Dogs are their passion and their ministry

CorrespondentFebruary 27, 2013 

Could similarities exist between a man and his relationship with his God and the relationship between a man and his dog?

Don’t think so? Well, travel to Diamond E Farm outside Mullins, S.C., and Angie and Wally Elliott might make you a believer.

Here is where they train Labrador Retrievers, including four pups for duck hunting, retriever hunt tests and their ministry.

It’s a blue sky afternoon on the farm, a slight breeze sifting through the leafless trees, a flight of mallards gliding into the beaver pond. For the most part it is all nature here with squirrels chattering, crows calling, an occasional car swishing down the road on the other side of the hill.

The Elliotts are thankful for this bit of heaven on earth. Wally Elliot likes to say, “We’re blessed with good health, family and our dogs.”

But when the call came from their church, Mullins First Baptist Church, to show gifts and talent at a revival, Wally and Angie were in bit of a quandary.

“We weren’t particular good at singing or preaching so we wondered how we could use our dogs to glorify the Lord,” Wally said.

Thus was born the “Roxie Ministry,” named after one of their yellow labs. Love, faith, obedience and trust bind it all together in simulated duck hunts. Wally Elliot narrates and Angie Elliot handles the dogs.

Take the blind retrieve, when a dog is commanded to pick up a duck it didn’t see, going as far away as 100 yards through water and cover. The handler uses a series of whistle stops and hand signals. A right hand extended above the handler’s right shoulder sends the dog back slightly to the right and the same for a corresponding left. The handler’s arm and hand extended fully to the right sends the dog to a hard right.

That’s a picture of a perfect relationship of love, trust, obedience and faith working between a dog and its master. Wally uses scripture to show the parallel to one’s beliefs.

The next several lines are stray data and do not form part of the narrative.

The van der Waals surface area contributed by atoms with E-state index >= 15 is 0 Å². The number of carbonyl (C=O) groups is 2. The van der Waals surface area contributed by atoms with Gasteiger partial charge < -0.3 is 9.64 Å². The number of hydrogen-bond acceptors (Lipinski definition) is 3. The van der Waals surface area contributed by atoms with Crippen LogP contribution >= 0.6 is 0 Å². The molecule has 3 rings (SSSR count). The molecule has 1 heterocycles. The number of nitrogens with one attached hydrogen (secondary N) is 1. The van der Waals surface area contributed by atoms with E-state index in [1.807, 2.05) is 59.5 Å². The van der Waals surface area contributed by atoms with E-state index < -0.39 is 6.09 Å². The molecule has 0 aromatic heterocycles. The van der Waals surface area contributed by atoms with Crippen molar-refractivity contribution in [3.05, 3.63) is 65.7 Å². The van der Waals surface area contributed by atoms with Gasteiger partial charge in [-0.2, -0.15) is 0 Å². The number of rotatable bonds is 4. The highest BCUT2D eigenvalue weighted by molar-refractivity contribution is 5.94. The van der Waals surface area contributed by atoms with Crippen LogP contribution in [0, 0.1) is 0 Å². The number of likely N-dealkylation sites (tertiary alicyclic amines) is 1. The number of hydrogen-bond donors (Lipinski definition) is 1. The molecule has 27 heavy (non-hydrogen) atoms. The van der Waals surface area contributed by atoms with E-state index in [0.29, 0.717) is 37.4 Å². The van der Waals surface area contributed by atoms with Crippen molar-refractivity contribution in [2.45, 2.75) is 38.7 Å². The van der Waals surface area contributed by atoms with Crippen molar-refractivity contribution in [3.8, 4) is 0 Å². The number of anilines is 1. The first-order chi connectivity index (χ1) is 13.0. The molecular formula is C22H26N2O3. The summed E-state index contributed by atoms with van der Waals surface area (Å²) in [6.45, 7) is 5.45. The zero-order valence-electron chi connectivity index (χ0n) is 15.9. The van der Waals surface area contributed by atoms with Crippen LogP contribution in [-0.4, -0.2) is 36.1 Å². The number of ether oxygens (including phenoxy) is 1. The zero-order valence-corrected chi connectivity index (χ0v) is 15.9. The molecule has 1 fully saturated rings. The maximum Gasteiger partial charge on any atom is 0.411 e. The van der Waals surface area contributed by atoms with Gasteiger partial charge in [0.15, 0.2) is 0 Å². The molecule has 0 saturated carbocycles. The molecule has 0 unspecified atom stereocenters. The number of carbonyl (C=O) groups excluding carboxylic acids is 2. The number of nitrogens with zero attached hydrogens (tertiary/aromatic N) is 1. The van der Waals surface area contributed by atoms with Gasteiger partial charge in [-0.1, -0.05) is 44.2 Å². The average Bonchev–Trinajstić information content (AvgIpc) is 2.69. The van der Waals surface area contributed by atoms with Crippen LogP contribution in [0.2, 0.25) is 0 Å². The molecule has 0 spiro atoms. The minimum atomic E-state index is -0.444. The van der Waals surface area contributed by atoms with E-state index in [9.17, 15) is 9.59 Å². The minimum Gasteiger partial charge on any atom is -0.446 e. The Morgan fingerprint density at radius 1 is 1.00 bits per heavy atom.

The Elliotts have presented demonstrations to hundreds of youngsters and adults at wildlife expos connected to the church. Their favorite is to have groups visit the Diamond E for hay rides and demos.

Watch Roxie in action. She’s commanded to sit, stay on a slightly raised platform. The demo begins with Wally beside Roxie. Then he slowly moves away out of her vision. The Elliotts are partners in all facets of life. They began as teenagers carrying strong faith. They have been married 33 years with dogs playing a significant role in their relationship. They have owned a Boykin Spaniel and a Saint Bernard, but labs are their passion.

“We wake up together, we feed the dogs together, we work together, go to the farm together and train dogs together,” Angie Elliot said.

One of the results is a successful business, Wally’s Fire and Safety Equipment, that supplies municipalities in South Carolina and parts of North Carolina.

“The ministry and dogs have been a bonus for us. We’ve made a lot of friends and gone a lot places,” Wally Elliot said.

As for the future, the Elliotts will continue to breed and train labs with their goal to produce dogs that are crowned AKC confirmation champions and master hunters.

“We’ll go with the flow and see where the ministry takes us,” Wally said. “Every generation seems to be slipping. We need to do our part and stand up as men and be accountable.”

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